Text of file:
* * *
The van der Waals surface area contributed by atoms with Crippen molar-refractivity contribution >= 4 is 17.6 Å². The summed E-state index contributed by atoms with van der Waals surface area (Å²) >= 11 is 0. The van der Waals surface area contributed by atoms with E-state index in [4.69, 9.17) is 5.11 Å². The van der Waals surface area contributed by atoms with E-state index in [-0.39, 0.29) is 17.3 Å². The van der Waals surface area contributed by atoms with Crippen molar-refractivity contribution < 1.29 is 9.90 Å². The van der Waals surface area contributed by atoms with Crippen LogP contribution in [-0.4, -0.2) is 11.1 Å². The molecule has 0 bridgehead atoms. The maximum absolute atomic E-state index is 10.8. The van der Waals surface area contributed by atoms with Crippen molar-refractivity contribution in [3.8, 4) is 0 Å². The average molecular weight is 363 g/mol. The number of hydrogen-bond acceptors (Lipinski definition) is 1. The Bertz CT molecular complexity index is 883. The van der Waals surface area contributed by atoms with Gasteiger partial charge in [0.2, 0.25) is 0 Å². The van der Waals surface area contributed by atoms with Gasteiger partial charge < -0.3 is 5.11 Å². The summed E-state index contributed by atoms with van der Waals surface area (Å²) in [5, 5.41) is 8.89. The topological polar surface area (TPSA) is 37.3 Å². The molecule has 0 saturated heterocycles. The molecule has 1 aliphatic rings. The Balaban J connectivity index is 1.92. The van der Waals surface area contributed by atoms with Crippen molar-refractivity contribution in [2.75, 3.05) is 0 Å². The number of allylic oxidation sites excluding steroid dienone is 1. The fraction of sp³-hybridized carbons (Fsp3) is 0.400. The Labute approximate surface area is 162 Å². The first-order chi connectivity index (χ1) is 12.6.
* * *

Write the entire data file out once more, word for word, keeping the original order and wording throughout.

The van der Waals surface area contributed by atoms with Crippen molar-refractivity contribution >= 4 is 17.6 Å². The summed E-state index contributed by atoms with van der Waals surface area (Å²) >= 11 is 0. The van der Waals surface area contributed by atoms with E-state index in [4.69, 9.17) is 5.11 Å². The van der Waals surface area contributed by atoms with E-state index in [-0.39, 0.29) is 17.3 Å². The van der Waals surface area contributed by atoms with Crippen molar-refractivity contribution < 1.29 is 9.90 Å². The van der Waals surface area contributed by atoms with Crippen LogP contribution in [-0.4, -0.2) is 11.1 Å². The molecule has 0 bridgehead atoms. The maximum absolute atomic E-state index is 10.8. The van der Waals surface area contributed by atoms with Crippen molar-refractivity contribution in [3.8, 4) is 0 Å². The average molecular weight is 363 g/mol. The number of hydrogen-bond acceptors (Lipinski definition) is 1. The Bertz CT molecular complexity index is 883. The van der Waals surface area contributed by atoms with Gasteiger partial charge in [0.2, 0.25) is 0 Å². The van der Waals surface area contributed by atoms with Gasteiger partial charge < -0.3 is 5.11 Å². The summed E-state index contributed by atoms with van der Waals surface area (Å²) in [5, 5.41) is 8.89. The topological polar surface area (TPSA) is 37.3 Å². The molecule has 0 saturated heterocycles. The molecule has 1 aliphatic rings. The Balaban J connectivity index is 1.92. The van der Waals surface area contributed by atoms with Crippen molar-refractivity contribution in [2.75, 3.05) is 0 Å². The number of allylic oxidation sites excluding steroid dienone is 1. The fraction of sp³-hybridized carbons (Fsp3) is 0.400. The Labute approximate surface area is 162 Å². The first-order chi connectivity index (χ1) is 12.6.